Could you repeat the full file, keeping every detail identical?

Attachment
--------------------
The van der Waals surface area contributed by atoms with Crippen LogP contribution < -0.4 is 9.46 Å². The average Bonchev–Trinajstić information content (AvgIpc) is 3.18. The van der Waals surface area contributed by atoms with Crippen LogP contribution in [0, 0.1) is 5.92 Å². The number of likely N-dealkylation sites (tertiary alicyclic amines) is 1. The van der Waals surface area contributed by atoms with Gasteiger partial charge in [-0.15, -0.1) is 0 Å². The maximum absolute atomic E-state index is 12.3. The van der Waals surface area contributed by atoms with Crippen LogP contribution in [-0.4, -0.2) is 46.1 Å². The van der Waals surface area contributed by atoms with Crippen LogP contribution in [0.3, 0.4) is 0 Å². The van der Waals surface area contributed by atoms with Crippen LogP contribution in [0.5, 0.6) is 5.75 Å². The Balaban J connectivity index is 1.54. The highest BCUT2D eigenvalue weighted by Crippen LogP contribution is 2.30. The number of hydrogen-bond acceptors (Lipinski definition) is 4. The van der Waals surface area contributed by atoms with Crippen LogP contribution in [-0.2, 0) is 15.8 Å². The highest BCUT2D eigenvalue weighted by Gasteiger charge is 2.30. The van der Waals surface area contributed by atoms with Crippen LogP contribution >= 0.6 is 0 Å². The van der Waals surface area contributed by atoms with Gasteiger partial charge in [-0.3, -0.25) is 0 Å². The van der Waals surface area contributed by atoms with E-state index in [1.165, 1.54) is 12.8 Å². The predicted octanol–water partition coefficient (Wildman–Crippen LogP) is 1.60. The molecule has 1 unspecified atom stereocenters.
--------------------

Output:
The van der Waals surface area contributed by atoms with Crippen LogP contribution < -0.4 is 9.46 Å². The average Bonchev–Trinajstić information content (AvgIpc) is 3.18. The van der Waals surface area contributed by atoms with Crippen LogP contribution in [0, 0.1) is 5.92 Å². The number of likely N-dealkylation sites (tertiary alicyclic amines) is 1. The van der Waals surface area contributed by atoms with Gasteiger partial charge in [-0.15, -0.1) is 0 Å². The maximum absolute atomic E-state index is 12.3. The van der Waals surface area contributed by atoms with Crippen LogP contribution in [-0.4, -0.2) is 46.1 Å². The van der Waals surface area contributed by atoms with Crippen LogP contribution in [0.3, 0.4) is 0 Å². The van der Waals surface area contributed by atoms with Crippen LogP contribution in [0.5, 0.6) is 5.75 Å². The Balaban J connectivity index is 1.54. The highest BCUT2D eigenvalue weighted by Crippen LogP contribution is 2.30. The number of hydrogen-bond acceptors (Lipinski definition) is 4. The van der Waals surface area contributed by atoms with Crippen LogP contribution in [-0.2, 0) is 15.8 Å². The highest BCUT2D eigenvalue weighted by Gasteiger charge is 2.30. The van der Waals surface area contributed by atoms with Crippen LogP contribution >= 0.6 is 0 Å². The van der Waals surface area contributed by atoms with Gasteiger partial charge in [-0.3, -0.25) is 0 Å². The van der Waals surface area contributed by atoms with E-state index in [1.165, 1.54) is 12.8 Å². The predicted octanol–water partition coefficient (Wildman–Crippen LogP) is 1.60. The molecule has 1 unspecified atom stereocenters.